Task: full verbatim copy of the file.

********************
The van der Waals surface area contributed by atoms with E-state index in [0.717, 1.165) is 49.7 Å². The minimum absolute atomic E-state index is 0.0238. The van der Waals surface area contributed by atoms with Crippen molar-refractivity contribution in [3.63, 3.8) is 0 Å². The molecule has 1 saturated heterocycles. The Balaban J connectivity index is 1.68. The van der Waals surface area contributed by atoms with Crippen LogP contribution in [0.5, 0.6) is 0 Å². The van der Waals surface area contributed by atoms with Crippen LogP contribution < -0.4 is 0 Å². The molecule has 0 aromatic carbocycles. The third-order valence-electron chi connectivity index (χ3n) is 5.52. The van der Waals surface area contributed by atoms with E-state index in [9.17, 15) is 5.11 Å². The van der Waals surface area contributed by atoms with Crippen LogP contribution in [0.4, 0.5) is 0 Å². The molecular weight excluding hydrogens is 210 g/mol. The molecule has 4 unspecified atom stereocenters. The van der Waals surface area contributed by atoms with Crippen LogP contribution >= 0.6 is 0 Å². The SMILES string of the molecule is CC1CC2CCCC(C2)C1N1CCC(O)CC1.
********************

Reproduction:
The van der Waals surface area contributed by atoms with E-state index in [0.717, 1.165) is 49.7 Å². The minimum absolute atomic E-state index is 0.0238. The van der Waals surface area contributed by atoms with Crippen molar-refractivity contribution in [3.63, 3.8) is 0 Å². The molecule has 1 saturated heterocycles. The Balaban J connectivity index is 1.68. The van der Waals surface area contributed by atoms with Crippen LogP contribution in [0.5, 0.6) is 0 Å². The van der Waals surface area contributed by atoms with Crippen LogP contribution < -0.4 is 0 Å². The molecule has 0 aromatic carbocycles. The third-order valence-electron chi connectivity index (χ3n) is 5.52. The van der Waals surface area contributed by atoms with E-state index in [9.17, 15) is 5.11 Å². The van der Waals surface area contributed by atoms with Crippen LogP contribution in [0.4, 0.5) is 0 Å². The molecular weight excluding hydrogens is 210 g/mol. The molecule has 4 unspecified atom stereocenters. The van der Waals surface area contributed by atoms with Crippen LogP contribution >= 0.6 is 0 Å². The SMILES string of the molecule is CC1CC2CCCC(C2)C1N1CCC(O)CC1.